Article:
@Marvin: thanks for the speed estimate and advice regarding iMovie and Final Cut Express, I'll look into that.
  • Reply 4 of 9
    programmerprogrammer Posts: 3,409member
    Quote:
    Originally Posted by enderty View Post


    Bought this G5 at a fairly bad time though since they went all intel and changed the graphics card bus completely in the next couple of models, really hampered the upgrade path :P They likely to do that to me again in the near future?



    They won't change away from x86 (although that doesn't rule out AMD completely). PCI Express is likely to stand for a while, although its possible something would happen with QPI (or HyperTransport if they went AMD). Mostly I wouldn't worry about it this time around though.



    You sure 2 27" displays wouldn't be enough?



    Can't stop a gamer from spending tons of money, but you really ought to ask yourself if the cost delta is worth the price delta.
  • Reply 5 of 9
    Im in a similar situation. I have a Dual 2.5 G5 that I bought in 2004 and its lasted me pretty well but Im ready for an upgrade now. Originally I was going to get the top of the line iMac which will be plenty fast for my photo/video editing, will play my games just fine, and has a great screen BUT I need expandability. I have 6 HDs connected to my G5 in one way or another and I realy like how easy it is to upgrade RAM and other attributes. If the iMac had USB 3 or eSATA I would have already ordered one but for now Im going to wait for the new Mac Pros to become available and see how much the system I need is going to cost me before I decide.
  • Reply 6 of 9
    programmerprogrammer Posts: 3,409member
    Quote:
    Originally Posted by EpyonXero View Post


    Im in a similar situation. I have a Dual 2.5 G5 that I bought in 2004 and its lasted me pretty well but Im ready for an upgrade now. Originally I was going to get the top of the line iMac which will be plenty fast for my photo/video editing, will play my games just fine, and has a great screen BUT I need expandability. I have 6 HDs connected to my G5 in one way or another and I realy like how easy it is to upgrade RAM and other attributes. If the iMac had USB 3 or eSATA I would have already ordered one but for now Im going to wait for the new Mac Pros to become available and see how much the system I need is going to cost me before I decide.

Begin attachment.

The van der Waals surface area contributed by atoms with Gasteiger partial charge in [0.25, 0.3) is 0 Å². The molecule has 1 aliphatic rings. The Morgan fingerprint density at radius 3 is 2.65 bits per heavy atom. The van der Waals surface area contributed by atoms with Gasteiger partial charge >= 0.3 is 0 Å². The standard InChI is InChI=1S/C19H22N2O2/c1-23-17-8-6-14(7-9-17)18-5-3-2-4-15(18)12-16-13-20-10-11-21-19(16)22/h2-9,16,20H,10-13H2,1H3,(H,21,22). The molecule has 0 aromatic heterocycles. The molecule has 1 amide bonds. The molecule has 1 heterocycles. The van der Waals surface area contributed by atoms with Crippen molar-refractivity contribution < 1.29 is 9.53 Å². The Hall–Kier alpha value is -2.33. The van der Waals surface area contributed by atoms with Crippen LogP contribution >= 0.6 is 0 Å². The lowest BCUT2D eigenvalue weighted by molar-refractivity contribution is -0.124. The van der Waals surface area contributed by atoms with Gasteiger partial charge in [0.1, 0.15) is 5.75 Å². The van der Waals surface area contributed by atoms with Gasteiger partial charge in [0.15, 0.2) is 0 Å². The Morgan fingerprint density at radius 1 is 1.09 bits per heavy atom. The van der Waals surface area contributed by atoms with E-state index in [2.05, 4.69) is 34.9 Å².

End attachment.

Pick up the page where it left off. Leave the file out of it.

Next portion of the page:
You can daisy chain external HDs (and enclosures) using FW800. In practice you're not likely to notice the performance difference for most applications... the graphs I've seen show eSATA performance as significantly better at one edge of the disk, and the same as FW800 always is at the other edge... so FW800 gives you consistency.



    "Ease" of RAM upgradability is irrelevant in my mind... you probably only do it once. USB3 isn't enough of a win over FW800 to bother adding to a MacPro anyhow.



    <shrug> I'm quite a demanding user, and I've discovered that I can't justify going beyond the iMac. I probably won't even get a 2nd display as a 27" is pretty good. The price difference between the iMac and the MacPro could buy that 2nd display.
  • Reply 7 of 9
    I have had a 1.8 DP G5 since 2004 and it has served me very well over the years. It still performs regular tasks quite well, but I really began to notice how slow it was when I updated to iLife '09. iDVD was sooooo slow, and iMovie was almost as bad. It was at this point that I decided to experiment with a Hackintosh. Bought some parts and essentially built a system similar to a 2008 Mac Pro (2.8 Ghz Quad-Core, PC6400 mem, NVidia 9500 GT, etc). I was amazed how much faster it did everything! I also do a lot of video encoding, and Handbrake is about 10x faster than my old G5.



    I ended up buying a Mac Pro 3.2Ghz Quad this week to replace my G5. I just wasn't comfortable using my Hackintosh for daily use (it still does not sleep properly, System Updates are dicy) and wanted something that I can expand over the next 4-5 years. I went with a Quad because I just couldn't afford the Hexa core ($1200 option!!) and figured the 3.2 would be faster for most tasks than a 8-core 2.4Ghz.



    If you are looking for something cheaper, I would check out the Elgato H.264 USB encoder. It will definitely help iMovie exports and other video encoding that use Apple's QuickTime library (unfortunately Handbrake does not). SSDs will help app launching, boot time, and general responsiveness, but will not improve your export times.
  • Reply 8 of 9
    I ordered a 3.33 GHz 6 core mac pro on tuesday
  • Reply 9 of 9
    Here's Anand's comparison of a 2.5GHz G5 to the current Mac mini. It ain't pretty: about 2/3 the CPU power and ten times the power consumption.